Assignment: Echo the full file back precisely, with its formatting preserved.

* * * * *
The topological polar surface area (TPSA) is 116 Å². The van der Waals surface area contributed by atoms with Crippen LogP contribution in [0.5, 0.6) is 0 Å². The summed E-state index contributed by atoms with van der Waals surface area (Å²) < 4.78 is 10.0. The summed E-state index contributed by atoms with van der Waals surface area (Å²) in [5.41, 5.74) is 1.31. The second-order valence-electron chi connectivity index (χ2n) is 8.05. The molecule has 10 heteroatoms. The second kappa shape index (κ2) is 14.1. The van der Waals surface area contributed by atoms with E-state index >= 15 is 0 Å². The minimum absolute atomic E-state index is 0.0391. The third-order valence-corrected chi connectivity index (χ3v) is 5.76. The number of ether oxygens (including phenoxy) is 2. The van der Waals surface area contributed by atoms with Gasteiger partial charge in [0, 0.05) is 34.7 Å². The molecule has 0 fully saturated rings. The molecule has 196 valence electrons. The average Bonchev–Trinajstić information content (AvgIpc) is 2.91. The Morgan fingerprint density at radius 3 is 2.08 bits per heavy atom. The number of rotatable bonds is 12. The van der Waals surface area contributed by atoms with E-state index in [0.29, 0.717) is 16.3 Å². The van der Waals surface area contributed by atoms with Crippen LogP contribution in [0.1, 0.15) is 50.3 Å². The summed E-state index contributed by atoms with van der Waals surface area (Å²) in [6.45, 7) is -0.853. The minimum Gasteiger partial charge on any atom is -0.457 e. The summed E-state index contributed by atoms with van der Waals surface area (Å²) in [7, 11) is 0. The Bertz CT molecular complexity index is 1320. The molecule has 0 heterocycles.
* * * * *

The topological polar surface area (TPSA) is 116 Å². The van der Waals surface area contributed by atoms with Crippen LogP contribution in [0.5, 0.6) is 0 Å². The summed E-state index contributed by atoms with van der Waals surface area (Å²) < 4.78 is 10.0. The summed E-state index contributed by atoms with van der Waals surface area (Å²) in [5.41, 5.74) is 1.31. The second-order valence-electron chi connectivity index (χ2n) is 8.05. The molecule has 10 heteroatoms. The second kappa shape index (κ2) is 14.1. The van der Waals surface area contributed by atoms with E-state index >= 15 is 0 Å². The minimum absolute atomic E-state index is 0.0391. The third-order valence-corrected chi connectivity index (χ3v) is 5.76. The number of ether oxygens (including phenoxy) is 2. The van der Waals surface area contributed by atoms with Gasteiger partial charge in [0, 0.05) is 34.7 Å². The molecule has 0 fully saturated rings. The molecule has 196 valence electrons. The average Bonchev–Trinajstić information content (AvgIpc) is 2.91. The Morgan fingerprint density at radius 3 is 2.08 bits per heavy atom. The number of rotatable bonds is 12. The van der Waals surface area contributed by atoms with E-state index in [0.29, 0.717) is 16.3 Å². The van der Waals surface area contributed by atoms with Crippen LogP contribution in [0.1, 0.15) is 50.3 Å². The summed E-state index contributed by atoms with van der Waals surface area (Å²) in [6.45, 7) is -0.853. The minimum Gasteiger partial charge on any atom is -0.457 e. The summed E-state index contributed by atoms with van der Waals surface area (Å²) in [7, 11) is 0. The Bertz CT molecular complexity index is 1320. The molecule has 0 heterocycles.